/// The y dimension, represnts height
        /// </summary>
        Height
    }
}



Before we get into the nitty gritty, notice the decleration of the enumeration E2DDimension. This lets us specify which dimension we want to return a scale factor for from within our converter and the code that will call it later on. Basically this converter requires you to pass it a desired value for resolution as its value, and a E2DDimension for its parameter.

This statement checks that the data provided as the value and the parameter is correct in both the fact they are not null and are of the correct types, and throws an exception if they are not...

// if null value in any way
if ((value == null) || !(value is Double) || (parameter == null) || !(parameter is E2DDimension))
{
    throw new Exception("Either the value or the parameter are not set or the values are not of the required types");
}


...then this statement checks the dimension we are looking for, hopefully either width or height, and gets the actual value for the primary monitor...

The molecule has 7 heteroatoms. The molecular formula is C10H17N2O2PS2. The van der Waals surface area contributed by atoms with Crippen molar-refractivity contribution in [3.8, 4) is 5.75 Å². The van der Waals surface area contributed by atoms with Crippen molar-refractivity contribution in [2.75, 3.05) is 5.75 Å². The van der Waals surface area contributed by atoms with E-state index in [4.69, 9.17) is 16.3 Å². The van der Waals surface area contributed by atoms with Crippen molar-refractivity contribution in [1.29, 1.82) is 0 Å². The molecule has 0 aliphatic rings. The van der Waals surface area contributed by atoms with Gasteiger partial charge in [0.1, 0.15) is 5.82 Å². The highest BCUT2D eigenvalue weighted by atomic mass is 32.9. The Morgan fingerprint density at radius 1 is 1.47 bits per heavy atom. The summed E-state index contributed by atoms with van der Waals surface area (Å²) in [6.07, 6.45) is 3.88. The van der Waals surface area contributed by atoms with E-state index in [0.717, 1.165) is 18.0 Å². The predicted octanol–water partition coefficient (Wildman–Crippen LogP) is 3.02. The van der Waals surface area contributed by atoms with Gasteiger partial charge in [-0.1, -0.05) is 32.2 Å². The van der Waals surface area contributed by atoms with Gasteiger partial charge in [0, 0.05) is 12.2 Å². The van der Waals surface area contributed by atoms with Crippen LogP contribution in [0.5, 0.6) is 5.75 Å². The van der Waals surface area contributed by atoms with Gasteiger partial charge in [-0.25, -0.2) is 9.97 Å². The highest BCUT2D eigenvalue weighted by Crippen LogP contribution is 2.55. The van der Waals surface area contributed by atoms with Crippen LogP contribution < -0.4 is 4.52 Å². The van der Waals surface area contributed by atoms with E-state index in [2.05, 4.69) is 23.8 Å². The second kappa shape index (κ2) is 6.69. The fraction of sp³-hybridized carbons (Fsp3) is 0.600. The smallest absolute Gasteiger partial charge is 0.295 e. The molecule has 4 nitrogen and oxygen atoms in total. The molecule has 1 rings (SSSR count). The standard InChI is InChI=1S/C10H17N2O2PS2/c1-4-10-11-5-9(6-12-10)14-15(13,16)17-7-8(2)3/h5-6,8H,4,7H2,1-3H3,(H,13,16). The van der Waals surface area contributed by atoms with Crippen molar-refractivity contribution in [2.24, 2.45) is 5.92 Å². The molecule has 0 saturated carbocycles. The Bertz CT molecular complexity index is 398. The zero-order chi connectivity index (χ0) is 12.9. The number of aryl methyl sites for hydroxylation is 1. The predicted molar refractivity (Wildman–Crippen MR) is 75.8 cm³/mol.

// select dimension
switch (dimension)
{
    case (E2DDimension.Height): { actualValue = SystemParameters.PrimaryScreenHeight; break; }
    case (E2DDimension.Width): { actualValue = SystemParameters.PrimaryScreenWidth; break; }
    default: { throw new NotImplementedException(); }
}


...then this gets the required resolution, and compares if to the actual value, returning a scale factor!

// get required value
Double requiredValue = (Double)value;

// now get the scale
return actualValue / requiredValue;



And now for the XAML
Believe it or not we are nearly done! We just need to create a XAML style to apply to windows that implements this converter on a ScaleTransform. Just open your App.xaml file and add a namespace reference for the converter and our E2DDimension enumeration to the standard namespace declerations, which should be part of this project.

xmlns:resolution="clr-namespace:ResolutionIndependantApplication"


...and also add one for the System namespace, which will become clear in a minute...

xmlns:sys="clr-namespace:System;assembly=mscorlib"


Next, we will create double values (which is why we referenced System) for the required width and height (I'm going for 1024x768 but try toying with them), and an instance of our converter, do this in the <Application.Resources/> tag...

<Application.Resources>
        
    <!--Define the required width and height as doubles-->
    <sys:Double x:Key="requiredWidth">1024</sys:Double>
    <sys:Double x:Key="requiredHeight">768</sys:Double>
        
    <!--Define the converter-->
    <resolution:ResolutionConverter x:Key="resolutionConverter"/>
        
</Application.Resources>